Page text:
Figure 3: General arrangement, right side.

Figure 3: General arrangement, right side.

Figure 3 shows a view of the right hand side of the instrument. At the front is a rheostat used to vary the brightness of illumination of the scales. It is marked “Hell” (light) and “Dunkel” (dark). Behind this is the main drum, the periphery of which is divided into three lots of ten degrees and a vernier (not normally used) allows readings to one minute. There is a mechanism within the hum of the drum which limits it to two and two-thirds turns, so that altitudes up to 80 degrees may be measured. As the drum rotates, a linkage to the observation mirror causes it also to rotate. Once approximate coincidence between the bubble and body images has been obtained, the clutch above the drum, is engaged, linking the drum to the integrator mechanism. The values of further movements of the drum to maintain coincidence are then integrated. to give a mean value at the end of the observation period. Above and to the rear of the drum is a housing for the illuminating system of the scales. At the end of the observing period, the integrator lighting comes on and when the scale lamp switch button is depressed it goes out and the scales lighting comes on.

Figure 4: General arrangement  top view.

Figure 4: General arrangement top view.

Figure 4 shows some parts already described. There is an additional view of the shades bracket with the shades in the operating position. The main switch can be seen at the top of the handle with the on position (“Ein”) marked. The various scales, illustrated more clearly in Figure 5,  are shown, together with the window through which the integrator reading is viewed. The observing mirror is seen for the first time. Figure 5 shows a view of the top as if from a body at an altitude of about 30 degrees.

Figure 5: View as from a body at 30 degrees altitude.

Figure 5: View as from a body at 30 degrees altitude.

Figure 6 shows a view seen as if taking an indirect observation at about 30 degrees. The image of the bubble field can been seen in the objective lens, through the semi-reflective observation mirror.

Figure 6: View of indirect observation.

Figure 6: View of indirect observation.

Observation mirror controlling mechanism

The inner surface of the drum, shown face-on in Figure 3, has a spiral groove machined into it (Figure 7).

Figure 7: Drum spiral.

Figure 7: Drum spiral.

The drum rotates about a fixed conical axis (Figure 8) and a follower, seen on the right-hand side of the figure, engages in the spiral groove of the drum. A lever attaches the follower to the axis of the observing mirror, so that as the drum is rotated, the follower moves out along the spiral, thus rotating the mirror about its axis. A long helical spring prevents backlash by keeping the follower against the inner wall of the spiral groove.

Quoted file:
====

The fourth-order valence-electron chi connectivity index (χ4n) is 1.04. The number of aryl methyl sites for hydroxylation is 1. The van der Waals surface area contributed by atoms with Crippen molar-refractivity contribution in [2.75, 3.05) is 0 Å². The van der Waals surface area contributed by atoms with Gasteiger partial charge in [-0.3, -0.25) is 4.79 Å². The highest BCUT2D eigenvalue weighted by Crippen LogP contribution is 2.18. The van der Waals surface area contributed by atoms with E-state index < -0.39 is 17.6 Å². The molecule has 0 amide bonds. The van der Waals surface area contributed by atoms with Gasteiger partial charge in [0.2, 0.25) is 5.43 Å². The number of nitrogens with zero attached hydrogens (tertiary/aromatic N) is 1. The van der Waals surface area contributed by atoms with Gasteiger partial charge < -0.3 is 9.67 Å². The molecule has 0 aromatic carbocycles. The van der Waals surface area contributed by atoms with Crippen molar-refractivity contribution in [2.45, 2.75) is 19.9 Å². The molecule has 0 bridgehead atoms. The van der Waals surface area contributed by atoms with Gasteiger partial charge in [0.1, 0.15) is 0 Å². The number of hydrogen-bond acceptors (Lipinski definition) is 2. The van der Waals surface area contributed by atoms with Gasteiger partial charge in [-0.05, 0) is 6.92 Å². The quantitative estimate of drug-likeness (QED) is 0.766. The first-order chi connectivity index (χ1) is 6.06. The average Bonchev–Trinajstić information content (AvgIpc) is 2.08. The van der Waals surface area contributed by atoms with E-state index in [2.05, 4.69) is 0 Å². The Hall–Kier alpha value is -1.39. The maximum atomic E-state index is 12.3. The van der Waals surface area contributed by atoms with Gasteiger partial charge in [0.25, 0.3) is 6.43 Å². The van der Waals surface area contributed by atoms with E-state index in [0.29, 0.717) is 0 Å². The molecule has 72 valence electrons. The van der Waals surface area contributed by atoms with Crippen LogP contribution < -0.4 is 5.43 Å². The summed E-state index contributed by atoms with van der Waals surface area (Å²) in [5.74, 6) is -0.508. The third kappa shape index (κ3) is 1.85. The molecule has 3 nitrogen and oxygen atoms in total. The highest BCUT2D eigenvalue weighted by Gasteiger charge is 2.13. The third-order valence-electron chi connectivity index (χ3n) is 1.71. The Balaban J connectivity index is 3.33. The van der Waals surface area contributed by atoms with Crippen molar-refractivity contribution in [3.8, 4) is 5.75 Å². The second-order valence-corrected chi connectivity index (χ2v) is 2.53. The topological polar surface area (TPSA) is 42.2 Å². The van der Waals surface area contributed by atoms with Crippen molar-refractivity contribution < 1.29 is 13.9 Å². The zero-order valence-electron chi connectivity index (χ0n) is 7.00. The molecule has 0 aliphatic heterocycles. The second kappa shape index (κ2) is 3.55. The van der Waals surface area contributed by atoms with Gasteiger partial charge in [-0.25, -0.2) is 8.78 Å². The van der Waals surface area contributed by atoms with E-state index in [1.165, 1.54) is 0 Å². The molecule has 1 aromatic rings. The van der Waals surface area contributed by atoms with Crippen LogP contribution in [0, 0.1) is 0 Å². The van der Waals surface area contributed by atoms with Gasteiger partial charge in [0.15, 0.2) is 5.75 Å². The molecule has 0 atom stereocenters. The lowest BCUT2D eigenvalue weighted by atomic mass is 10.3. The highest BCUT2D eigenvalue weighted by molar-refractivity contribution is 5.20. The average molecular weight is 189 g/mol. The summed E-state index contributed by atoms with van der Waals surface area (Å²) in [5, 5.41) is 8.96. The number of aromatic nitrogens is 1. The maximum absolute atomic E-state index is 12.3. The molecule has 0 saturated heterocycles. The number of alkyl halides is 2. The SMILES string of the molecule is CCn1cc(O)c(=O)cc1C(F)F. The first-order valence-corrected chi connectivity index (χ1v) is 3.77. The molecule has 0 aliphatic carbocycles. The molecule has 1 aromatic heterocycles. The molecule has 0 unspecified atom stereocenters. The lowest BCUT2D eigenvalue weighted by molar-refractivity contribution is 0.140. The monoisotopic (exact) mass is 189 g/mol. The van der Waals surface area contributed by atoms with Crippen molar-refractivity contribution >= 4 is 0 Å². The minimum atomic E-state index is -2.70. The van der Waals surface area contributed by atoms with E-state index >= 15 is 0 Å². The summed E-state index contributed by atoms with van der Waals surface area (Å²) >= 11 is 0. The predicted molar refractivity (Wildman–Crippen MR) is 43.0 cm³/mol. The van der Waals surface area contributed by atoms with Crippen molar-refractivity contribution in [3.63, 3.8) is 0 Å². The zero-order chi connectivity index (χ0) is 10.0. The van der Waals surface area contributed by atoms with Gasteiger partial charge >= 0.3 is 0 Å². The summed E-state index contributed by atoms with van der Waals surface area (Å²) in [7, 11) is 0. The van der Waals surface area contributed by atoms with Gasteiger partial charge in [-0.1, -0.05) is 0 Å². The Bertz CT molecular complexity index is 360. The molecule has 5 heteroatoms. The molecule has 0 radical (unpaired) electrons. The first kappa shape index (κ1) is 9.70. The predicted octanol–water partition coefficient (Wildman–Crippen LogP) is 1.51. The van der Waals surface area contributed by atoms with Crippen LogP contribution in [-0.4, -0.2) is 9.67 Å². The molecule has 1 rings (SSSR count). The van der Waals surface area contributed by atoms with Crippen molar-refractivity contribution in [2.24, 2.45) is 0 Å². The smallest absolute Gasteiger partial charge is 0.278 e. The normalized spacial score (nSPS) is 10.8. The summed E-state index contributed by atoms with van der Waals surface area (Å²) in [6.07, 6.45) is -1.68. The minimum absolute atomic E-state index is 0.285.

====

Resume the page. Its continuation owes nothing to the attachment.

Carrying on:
Figure 8: Controlling mechanism

Figure 8: Controlling mechanism

Integrator controlling mechanism

When the clutch-engage lever (Figure 3)  is depressed a spring presses a conical peg into one of the holes drilled radially into the periphery of the drum at each whole number of degrees. This then links the drum to a radial lever arm that rotates about the drum axis, seen at about 1 o’clock in Figure 8. The teeth of a  sector attached to the lever and rotating about the same axis engage with a rack, one end of which carries a pin which engages with a fork attached to the integrator roller axis. Thus, as the drum is rotated back and forth to maintain coincidence between the observed body and the bubble, the integrator axis is also rotated. The spring-loaded forked device seen at about 5 o’clock in Figure 8 prevents backlash in both directions via a pin at the lower right of the sector. Figure 9  shows the mechanism in operation as if the drum had been rotated forwards. Rotation backwards would engage the other jaw of the fork.

Figure 9: Anti-backlash mechanism in operation

Figure 9: Anti-backlash mechanism in operation

Integrator mechanism

On the inner end of the integrator roller axis is a roller which is vertical when the radial lever arm is in the mid-way position with the clutch engaged (Figure 10). The axis runs in ball bearings while the roller itself rotates about plain conical bearings. A long horizontal spindle is pressed against the roller by a spring mechanism on the right hand plate. When the timer is started, its clockwork motor pinion engages with a rack attached to the carriage that carries the spindle and moves it from right to left. As long as the roller remains at right angles to the spindle, it simply rolls along it, but as soon as the roller is tilted, the resultant forces cause the spindle to rotate one way or the other, depending on which way the roller is tilted. The rate of spindle rotation is proportional to the amount of tilt.

Figure 10: Integrator mechanism.

Figure 10: Integrator mechanism.

Figure 11 shows the integrator in operation with the roller tilted. At the left end of the spindle is a small drum which shows the integrated minutes of deviation of the main drum from the mid position and a disc geared to this drum indicates the total number of degrees of deviation, offset by three degrees in order to avoid subtraction when arriving at the final result. After the observation, the reading of the tens of degrees scale, the whole number of degrees shown on the main drum and the degrees shown on the integrator disc are added to the minutes on the integrator drum. The time is of course taken from the mid point of the observation. The integrator read-out is shown in close up in Figure 17, below.

Figure 11: Integrator in operation.